Immersive in situ simulation augments healthcare transitions. Staffing and equipping an inpatient hospital setting before such a transition require serious commitment of time and resources. The investment pays off in system readiness, staff preparedness, and presumably patient safety on transition day. The methodology is implementable in organizations with limited prior simulation exposure. The WHBR accrued essential skills to model and orchestrate an immersive NICU. They reproduced key TESTPILOT elements: local objectives driving challenging scenarios, in situ testing with staff in usual roles immersed in a safe learning environment, and structured multidisciplinary debriefing followed by iterative improvement. System readiness improved as LSTs were corrected. Staff immersed in the new environment began to articulate their jobs before moving into the new environment. Any healthcare organization preparing for major culture change should consider the power of simulation in their preparations. For organizations still developing their simulation expertise, collaboration with experienced simulationists may improve efficiency and return on investment.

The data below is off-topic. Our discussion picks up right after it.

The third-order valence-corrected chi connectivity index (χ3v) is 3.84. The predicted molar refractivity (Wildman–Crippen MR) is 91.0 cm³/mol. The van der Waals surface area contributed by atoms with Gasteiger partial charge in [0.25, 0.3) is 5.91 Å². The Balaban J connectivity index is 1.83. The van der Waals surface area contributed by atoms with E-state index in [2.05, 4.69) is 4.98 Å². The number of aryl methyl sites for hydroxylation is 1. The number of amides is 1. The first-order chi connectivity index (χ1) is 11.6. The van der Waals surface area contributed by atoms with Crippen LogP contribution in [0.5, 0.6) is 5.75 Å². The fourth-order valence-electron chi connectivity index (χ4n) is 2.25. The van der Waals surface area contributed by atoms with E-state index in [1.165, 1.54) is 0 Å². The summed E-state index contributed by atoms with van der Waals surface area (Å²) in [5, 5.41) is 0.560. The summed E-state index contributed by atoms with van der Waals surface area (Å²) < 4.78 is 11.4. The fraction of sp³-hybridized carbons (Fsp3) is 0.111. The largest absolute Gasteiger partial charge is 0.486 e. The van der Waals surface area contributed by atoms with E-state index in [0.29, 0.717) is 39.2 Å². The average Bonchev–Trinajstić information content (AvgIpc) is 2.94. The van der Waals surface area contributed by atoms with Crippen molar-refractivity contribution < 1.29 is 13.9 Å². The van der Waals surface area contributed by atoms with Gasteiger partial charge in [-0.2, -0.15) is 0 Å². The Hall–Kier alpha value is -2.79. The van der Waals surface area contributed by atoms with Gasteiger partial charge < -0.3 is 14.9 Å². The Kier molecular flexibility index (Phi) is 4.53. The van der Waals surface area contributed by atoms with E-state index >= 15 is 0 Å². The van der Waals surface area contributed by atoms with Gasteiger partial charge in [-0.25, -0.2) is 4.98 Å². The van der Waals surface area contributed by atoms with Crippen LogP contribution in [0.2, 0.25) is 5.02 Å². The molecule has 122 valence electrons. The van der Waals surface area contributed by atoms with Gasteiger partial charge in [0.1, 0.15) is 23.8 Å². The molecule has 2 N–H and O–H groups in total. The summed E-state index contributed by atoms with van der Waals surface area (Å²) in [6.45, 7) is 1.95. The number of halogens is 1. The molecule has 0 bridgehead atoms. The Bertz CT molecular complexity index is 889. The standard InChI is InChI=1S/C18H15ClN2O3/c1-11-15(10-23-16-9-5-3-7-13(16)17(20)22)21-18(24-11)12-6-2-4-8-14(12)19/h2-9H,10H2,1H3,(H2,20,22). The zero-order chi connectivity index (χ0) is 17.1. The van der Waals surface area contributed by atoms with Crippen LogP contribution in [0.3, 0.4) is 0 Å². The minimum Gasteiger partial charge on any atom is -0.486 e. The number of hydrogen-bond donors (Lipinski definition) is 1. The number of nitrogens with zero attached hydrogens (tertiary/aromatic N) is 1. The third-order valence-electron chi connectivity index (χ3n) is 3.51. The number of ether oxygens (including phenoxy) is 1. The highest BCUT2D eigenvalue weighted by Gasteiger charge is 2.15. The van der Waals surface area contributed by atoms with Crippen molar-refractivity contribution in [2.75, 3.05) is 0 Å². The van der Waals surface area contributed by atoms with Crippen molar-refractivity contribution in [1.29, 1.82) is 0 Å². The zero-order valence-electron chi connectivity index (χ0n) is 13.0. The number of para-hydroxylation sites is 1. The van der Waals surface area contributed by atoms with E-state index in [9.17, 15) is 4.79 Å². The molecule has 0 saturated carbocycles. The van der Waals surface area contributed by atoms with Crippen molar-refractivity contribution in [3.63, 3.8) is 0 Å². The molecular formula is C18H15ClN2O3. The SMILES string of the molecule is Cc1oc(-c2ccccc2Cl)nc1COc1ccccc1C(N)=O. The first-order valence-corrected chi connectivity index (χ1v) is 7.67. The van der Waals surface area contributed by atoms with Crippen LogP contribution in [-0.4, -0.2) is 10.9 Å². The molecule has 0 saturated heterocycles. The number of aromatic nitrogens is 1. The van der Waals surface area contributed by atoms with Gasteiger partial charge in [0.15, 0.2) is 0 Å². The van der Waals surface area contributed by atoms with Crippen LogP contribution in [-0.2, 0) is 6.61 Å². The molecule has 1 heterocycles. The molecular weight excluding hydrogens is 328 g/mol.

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System Readiness for 24 processes
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Keywords:© 2018 Society for Simulation in Healthcare
Macrosystem; simulation; immersion; patient safety; NICU; neonatal; intensive care; SFR; single family room; transition; preparation; human factors